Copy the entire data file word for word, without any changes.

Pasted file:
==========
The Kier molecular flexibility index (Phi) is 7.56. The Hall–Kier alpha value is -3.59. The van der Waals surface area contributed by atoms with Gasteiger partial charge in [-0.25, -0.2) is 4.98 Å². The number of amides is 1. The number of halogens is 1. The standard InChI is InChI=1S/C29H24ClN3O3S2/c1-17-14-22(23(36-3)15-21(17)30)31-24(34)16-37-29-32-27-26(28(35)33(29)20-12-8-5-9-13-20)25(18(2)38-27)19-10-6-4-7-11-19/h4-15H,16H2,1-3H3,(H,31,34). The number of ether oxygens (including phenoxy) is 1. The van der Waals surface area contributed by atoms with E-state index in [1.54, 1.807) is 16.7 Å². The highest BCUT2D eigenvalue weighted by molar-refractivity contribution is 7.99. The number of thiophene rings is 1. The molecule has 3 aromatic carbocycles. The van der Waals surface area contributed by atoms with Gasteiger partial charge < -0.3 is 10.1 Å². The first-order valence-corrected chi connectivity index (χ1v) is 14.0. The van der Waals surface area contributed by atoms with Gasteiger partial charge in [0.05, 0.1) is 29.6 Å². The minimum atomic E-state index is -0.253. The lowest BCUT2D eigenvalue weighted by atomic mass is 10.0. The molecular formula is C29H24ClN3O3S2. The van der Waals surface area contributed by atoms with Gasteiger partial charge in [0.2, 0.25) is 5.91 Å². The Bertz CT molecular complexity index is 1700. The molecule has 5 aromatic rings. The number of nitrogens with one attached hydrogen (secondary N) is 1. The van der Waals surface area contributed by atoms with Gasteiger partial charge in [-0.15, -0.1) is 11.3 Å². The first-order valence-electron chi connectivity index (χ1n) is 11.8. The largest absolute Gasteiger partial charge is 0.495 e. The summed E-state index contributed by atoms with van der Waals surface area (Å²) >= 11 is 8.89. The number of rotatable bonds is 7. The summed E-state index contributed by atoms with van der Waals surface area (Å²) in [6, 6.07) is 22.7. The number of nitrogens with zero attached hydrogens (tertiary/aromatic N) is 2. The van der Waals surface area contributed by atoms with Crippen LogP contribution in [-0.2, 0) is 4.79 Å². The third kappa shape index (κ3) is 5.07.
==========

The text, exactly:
The Kier molecular flexibility index (Phi) is 7.56. The Hall–Kier alpha value is -3.59. The van der Waals surface area contributed by atoms with Gasteiger partial charge in [-0.25, -0.2) is 4.98 Å². The number of amides is 1. The number of halogens is 1. The standard InChI is InChI=1S/C29H24ClN3O3S2/c1-17-14-22(23(36-3)15-21(17)30)31-24(34)16-37-29-32-27-26(28(35)33(29)20-12-8-5-9-13-20)25(18(2)38-27)19-10-6-4-7-11-19/h4-15H,16H2,1-3H3,(H,31,34). The number of ether oxygens (including phenoxy) is 1. The van der Waals surface area contributed by atoms with E-state index in [1.54, 1.807) is 16.7 Å². The highest BCUT2D eigenvalue weighted by molar-refractivity contribution is 7.99. The number of thiophene rings is 1. The molecule has 3 aromatic carbocycles. The van der Waals surface area contributed by atoms with Gasteiger partial charge < -0.3 is 10.1 Å². The first-order valence-corrected chi connectivity index (χ1v) is 14.0. The van der Waals surface area contributed by atoms with Gasteiger partial charge in [0.05, 0.1) is 29.6 Å². The minimum atomic E-state index is -0.253. The lowest BCUT2D eigenvalue weighted by atomic mass is 10.0. The molecular formula is C29H24ClN3O3S2. The van der Waals surface area contributed by atoms with Gasteiger partial charge in [0.2, 0.25) is 5.91 Å². The Bertz CT molecular complexity index is 1700. The molecule has 5 aromatic rings. The number of nitrogens with one attached hydrogen (secondary N) is 1. The van der Waals surface area contributed by atoms with Gasteiger partial charge in [-0.15, -0.1) is 11.3 Å². The first-order valence-electron chi connectivity index (χ1n) is 11.8. The largest absolute Gasteiger partial charge is 0.495 e. The summed E-state index contributed by atoms with van der Waals surface area (Å²) >= 11 is 8.89. The number of rotatable bonds is 7. The summed E-state index contributed by atoms with van der Waals surface area (Å²) in [6, 6.07) is 22.7. The number of nitrogens with zero attached hydrogens (tertiary/aromatic N) is 2. The van der Waals surface area contributed by atoms with Crippen LogP contribution in [-0.2, 0) is 4.79 Å². The third kappa shape index (κ3) is 5.07.